When Zillow’s CEO introduced himself at an all-hands meeting last year, he quietly created a meaningful moment for many of his employees with one simple statement: “I’m Rich Barton, and my pronouns are he, him, and his.” As the meeting progressed, the rest of the presenting executives followed suit.
“I’ll always remember that moment,” says Brenna Penrod, who is president of Zillow’s Pride Network and a connections team manager. For Brenna and many others, it was a big step forward in modeling the kind of equitable and inclusive workplace Zillow has always strived to maintain. “We heard from some members of our network comments like ‘I never thought I’d work at a company where the leaders use their pronouns.’ It makes people proud to work here.”
That moment was one of a steady cadence of practices and training designed to educate Zillow employees and create a safe space and the option of sharing pronouns, so people’s identities are clear upfront and respected in the workplace. The company’s internal training portal, Zillow University, offers optional virtual webinars on the subject. Employees may choose to add pronouns to email signatures and on the company’s intranet, known as the Zall Wall. Teams may also introduce pronouns on messaging apps such as Slack or on video conferencing apps. For some employees, the practice has spread to their personal lives, with their pronouns listed in non-work email signatures or on professional sites such as LinkedIn.
Pronoun sharing bolsters equity and belonging for employees, especially those in the LGBTQ+ community who often shoulder the burden of having to proactively explain their pronouns to coworkers or otherwise suffer with or correct mistakes. It also reduces the potential for insult from well-meaning employees who misidentify teammates when “guessing” or due to fading notions that gender expression is a strict binary.
Consulting firm McKinsey & Co. surveyed LGBTQ+ employees at multiple corporate employers and found that more than 50% of these workers had to come out as often as once a week — a syndrome it referred to as a “coming out conundrum.”
“Pronoun training normalizes everyone sharing how they’d like to be addressed,” says Penrod. “In a workplace where pronouns are routinely shared, people don’t need to constantly ‘come out’ at work.”
Zillow’s Learning & Development team partnered with the Pride Network to develop a 20-minute virtual course on pronouns that launched in June 2020, and is available to any full-time employee. According to Penrod, protocols around pronouns were a top priority.
“One of the top questions we hear is ‘How do I ask someone what their pronouns are?’” Penrod says. “And when people ask us how we can be better allies to the LGBTQ+ community, explaining pronouns is the number-one response.”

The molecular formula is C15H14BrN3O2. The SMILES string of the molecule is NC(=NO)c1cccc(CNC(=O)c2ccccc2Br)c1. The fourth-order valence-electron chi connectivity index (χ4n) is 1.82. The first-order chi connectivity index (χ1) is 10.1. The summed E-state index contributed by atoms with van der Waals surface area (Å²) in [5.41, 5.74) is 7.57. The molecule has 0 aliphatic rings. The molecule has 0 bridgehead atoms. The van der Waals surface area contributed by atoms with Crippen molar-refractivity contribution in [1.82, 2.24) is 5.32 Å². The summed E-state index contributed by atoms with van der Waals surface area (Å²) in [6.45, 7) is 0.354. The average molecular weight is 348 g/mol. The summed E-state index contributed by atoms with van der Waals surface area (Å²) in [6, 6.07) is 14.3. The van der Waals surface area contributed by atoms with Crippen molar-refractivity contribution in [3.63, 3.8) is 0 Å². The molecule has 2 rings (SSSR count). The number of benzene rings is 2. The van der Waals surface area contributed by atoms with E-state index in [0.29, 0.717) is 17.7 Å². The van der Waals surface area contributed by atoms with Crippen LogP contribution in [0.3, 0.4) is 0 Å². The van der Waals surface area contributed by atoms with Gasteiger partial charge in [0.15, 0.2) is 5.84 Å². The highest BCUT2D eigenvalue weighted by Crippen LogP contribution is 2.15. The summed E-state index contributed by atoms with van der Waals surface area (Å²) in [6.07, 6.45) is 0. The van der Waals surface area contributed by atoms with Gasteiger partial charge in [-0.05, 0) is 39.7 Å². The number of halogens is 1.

While many people are accustomed to referring to other individuals as he/she and him/her, increasingly new sets of pronouns — “they/them,” “she/they,” and “he/they” — are in usage. “’They’ as a singular pronoun is new for some people, and it can take some getting used to,” Penrod says.
But using a coworker’s correct pronouns is a simple but profound way to encourage inclusivity, and reduce misunderstanding and bias.
In the six months since pronoun training launched, more than 600 Zillow employees have completed the course, according to Corina Kolbe, Vice President of Learning & Development at Zillow. It’s one of seven courses focused on nurturing equity and belonging, and was developed using original insights from the Pride Network and other resources. A large population of Zillow leaders and employees – 18%, more than 1,100 people – belong to its Pride Network, identifying either as LGBTQ+ or as an ally.
“Our courses on equity and belonging are important for managers and employees because at Zillow, people know that fostering an inclusive workspace is not just a work expectation, it’s the right thing to do,” says Kolbe. “We’re looking forward to furthering our work with the Pride Network and Zillow’s other affinity networks to continue to create educational content that fosters belonging and equity among our employee community.”
For those who want to go deeper with allyship and gain a more nuanced understanding about pronouns, Penrod suggests reading How to be A Trans Ally, a free guide available from the organization PFLAG, and Gender Diversity and Non-Binary Inclusion in the Workplace by Sarah Gibson. “It’s just scratching the surface,” says Penrod. “But it’s an important place to start.”